“Hire a data analyst before you hire a social media manager”
Tom Hares is the co-founder of Buzzbike, the “Netflix of bikes”. The business he founded with Andy Nunn is disrupting bike ownership; instead of buying a bike, Londoners can now subscribe to a bike in the same way that you can with say, Spotify, with a month-to-month subscription that can be cancelled any time.
Here, Tom tells us how marketing output has changed as Buzzbike scaled.
Q. Talk us through how (when you introduced your subscription service) you initially set about acquiring new customers.
In the very early stages, we were focussed on getting to our first hundred customers to prove the business model to investors. So our tactics were really hacky - targeted flyering at tube stations, saddle covers to free ads on Facebook Marketplace and Gumtree. And of course, emailing existing databases.
Q. How have the tactics for customer acquisition changed over time, and what informed those changes?
We moved on to a second phase, where we started to spend more on Facebook and Google Ads, using lookalike audiences to target audiences similar to our existing customers.
The issue there is that relying on these tactics increases cost per acquisition. If Facebook changes how it operates, such as the recent changes to iOS which made targeting much harder, it makes it more difficult to acquire customers as a reasonable price. So we started to diversify into channels like Gmail ads, and developed a referral scheme, which worked well for us.
What’s important has been to always experiment. We’ve created a partnership with City Mapper which has been really successful, we’re trialling platforms like Pinterest and of course PR. We continue to experiment to reduce reliance on Facebook and Google and to increase organic conversion.
Q. Buzzbike was a first-mover in bike subscription in London. What steps have you taken as other competitors seek to emulate your success in the market?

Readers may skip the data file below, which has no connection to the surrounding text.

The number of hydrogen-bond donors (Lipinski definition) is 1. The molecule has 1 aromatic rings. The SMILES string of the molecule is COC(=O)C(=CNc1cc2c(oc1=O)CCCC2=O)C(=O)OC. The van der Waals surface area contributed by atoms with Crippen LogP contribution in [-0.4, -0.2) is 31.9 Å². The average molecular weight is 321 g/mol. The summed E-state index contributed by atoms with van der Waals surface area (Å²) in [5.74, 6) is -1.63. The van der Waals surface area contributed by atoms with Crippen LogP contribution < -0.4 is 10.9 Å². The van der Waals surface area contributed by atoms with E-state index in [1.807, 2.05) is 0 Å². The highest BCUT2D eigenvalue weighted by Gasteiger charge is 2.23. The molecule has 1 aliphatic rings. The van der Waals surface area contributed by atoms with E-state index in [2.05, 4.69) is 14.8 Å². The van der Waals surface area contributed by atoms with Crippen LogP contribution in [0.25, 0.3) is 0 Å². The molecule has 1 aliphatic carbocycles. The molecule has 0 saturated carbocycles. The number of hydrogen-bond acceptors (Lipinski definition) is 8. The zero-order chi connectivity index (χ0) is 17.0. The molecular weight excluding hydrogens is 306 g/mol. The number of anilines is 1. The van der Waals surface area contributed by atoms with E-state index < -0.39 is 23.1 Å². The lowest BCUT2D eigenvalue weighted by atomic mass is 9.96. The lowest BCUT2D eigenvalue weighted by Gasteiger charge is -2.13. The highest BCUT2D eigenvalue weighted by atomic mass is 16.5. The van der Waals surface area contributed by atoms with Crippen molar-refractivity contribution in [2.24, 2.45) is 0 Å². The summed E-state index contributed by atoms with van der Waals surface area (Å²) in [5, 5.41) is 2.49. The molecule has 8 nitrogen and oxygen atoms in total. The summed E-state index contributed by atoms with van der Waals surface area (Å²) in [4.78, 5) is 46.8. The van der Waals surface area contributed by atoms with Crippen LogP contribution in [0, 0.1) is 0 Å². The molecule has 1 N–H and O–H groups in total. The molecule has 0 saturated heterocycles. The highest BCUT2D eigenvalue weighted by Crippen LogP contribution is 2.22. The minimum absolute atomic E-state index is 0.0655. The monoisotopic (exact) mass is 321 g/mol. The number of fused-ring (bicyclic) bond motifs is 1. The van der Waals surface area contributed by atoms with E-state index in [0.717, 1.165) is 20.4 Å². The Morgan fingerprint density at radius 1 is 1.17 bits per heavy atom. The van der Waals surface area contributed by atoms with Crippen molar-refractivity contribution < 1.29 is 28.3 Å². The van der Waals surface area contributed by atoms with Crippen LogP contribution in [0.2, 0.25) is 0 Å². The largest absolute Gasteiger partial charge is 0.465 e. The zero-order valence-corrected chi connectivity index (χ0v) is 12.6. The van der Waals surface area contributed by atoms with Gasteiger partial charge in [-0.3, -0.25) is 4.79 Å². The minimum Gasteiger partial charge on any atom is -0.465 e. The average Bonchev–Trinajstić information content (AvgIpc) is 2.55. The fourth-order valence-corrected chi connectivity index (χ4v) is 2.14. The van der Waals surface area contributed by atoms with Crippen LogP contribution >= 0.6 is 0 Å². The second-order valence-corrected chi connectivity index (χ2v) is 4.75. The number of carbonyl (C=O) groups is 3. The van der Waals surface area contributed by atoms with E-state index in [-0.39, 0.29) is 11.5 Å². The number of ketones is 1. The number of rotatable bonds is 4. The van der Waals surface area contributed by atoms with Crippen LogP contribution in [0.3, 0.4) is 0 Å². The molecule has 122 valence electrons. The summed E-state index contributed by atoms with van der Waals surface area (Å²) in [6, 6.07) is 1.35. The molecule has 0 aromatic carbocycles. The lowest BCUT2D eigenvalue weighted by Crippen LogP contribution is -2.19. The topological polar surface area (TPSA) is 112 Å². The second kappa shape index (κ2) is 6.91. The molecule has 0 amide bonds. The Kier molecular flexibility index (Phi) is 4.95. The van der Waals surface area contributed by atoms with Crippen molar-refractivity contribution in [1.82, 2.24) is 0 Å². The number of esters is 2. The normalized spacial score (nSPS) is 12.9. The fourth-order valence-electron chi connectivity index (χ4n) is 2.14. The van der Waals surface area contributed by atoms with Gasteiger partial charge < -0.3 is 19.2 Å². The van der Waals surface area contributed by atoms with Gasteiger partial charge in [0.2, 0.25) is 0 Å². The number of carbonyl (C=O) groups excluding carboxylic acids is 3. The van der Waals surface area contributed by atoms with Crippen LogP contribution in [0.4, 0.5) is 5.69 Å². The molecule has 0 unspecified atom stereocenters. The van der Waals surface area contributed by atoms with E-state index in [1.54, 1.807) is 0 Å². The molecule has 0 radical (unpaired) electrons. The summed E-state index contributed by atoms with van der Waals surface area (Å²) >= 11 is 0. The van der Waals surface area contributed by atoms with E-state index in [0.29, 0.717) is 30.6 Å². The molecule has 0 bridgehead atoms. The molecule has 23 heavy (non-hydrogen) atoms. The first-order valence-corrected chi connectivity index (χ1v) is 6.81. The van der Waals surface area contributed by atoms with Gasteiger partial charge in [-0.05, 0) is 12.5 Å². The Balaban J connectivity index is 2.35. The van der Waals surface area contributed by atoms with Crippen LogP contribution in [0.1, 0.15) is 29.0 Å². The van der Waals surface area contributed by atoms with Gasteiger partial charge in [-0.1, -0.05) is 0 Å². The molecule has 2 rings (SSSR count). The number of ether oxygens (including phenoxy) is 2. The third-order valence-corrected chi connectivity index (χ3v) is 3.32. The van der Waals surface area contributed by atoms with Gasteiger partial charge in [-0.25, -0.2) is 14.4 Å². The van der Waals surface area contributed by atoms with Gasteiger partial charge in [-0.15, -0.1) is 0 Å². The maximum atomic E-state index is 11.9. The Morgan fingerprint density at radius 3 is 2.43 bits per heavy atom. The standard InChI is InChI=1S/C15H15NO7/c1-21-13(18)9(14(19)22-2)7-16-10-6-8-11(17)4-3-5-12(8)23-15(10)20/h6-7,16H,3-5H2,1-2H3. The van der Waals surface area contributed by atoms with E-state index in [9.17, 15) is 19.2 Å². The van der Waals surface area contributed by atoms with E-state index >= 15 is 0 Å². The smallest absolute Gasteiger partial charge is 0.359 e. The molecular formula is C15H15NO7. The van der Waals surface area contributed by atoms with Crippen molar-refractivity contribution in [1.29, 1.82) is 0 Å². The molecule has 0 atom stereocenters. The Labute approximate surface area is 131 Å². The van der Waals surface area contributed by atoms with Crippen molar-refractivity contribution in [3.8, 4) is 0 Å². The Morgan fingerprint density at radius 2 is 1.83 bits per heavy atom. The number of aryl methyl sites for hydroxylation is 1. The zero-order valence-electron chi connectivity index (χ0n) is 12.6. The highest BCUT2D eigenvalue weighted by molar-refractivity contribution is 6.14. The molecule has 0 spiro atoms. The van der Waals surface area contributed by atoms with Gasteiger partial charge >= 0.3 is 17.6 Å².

In a nutshell, brand plays a really big role here. We can defend ourselves through differentiated services and who we are as a brand.
Brand has also helped us increase our conversion rate and decrease customer churn, too. We believe there is very much a Buzzbike person and a Swapfiets one (our biggest competitor).
Q. When it comes to marketing success, what has surprised you most?
I come from a brand background. And what surprised me is how small a role brand and creative plays in an early acquisition strategy. Rather than agonising over catchy slogans, find out what problem you solve for your customers and play it back to them, then use technology and data to efficiently target them.
I’d urge founders to read this article about Language/Market Fit. It debunks some of the myths around branding for an early stage business.
Q. How do you feel that customer acquisition will change at Buzzbike? And what will be the most vital tools you’ll need in future?
We know there’s going to be some regulation to curb the advertising power of Facebook and Google. As a result, there will be a need to get back to how you acquire customers in more innovative ways. But there will always be a place for brand and content.
Q. What advice would you give to marketers working on other subscription-based businesses?
Get your product, tech and data teams involved in marketing as soon as you can. And hire a junior data analyst before you hire a social media manager. They’ll make a bigger impact on customer acquisition.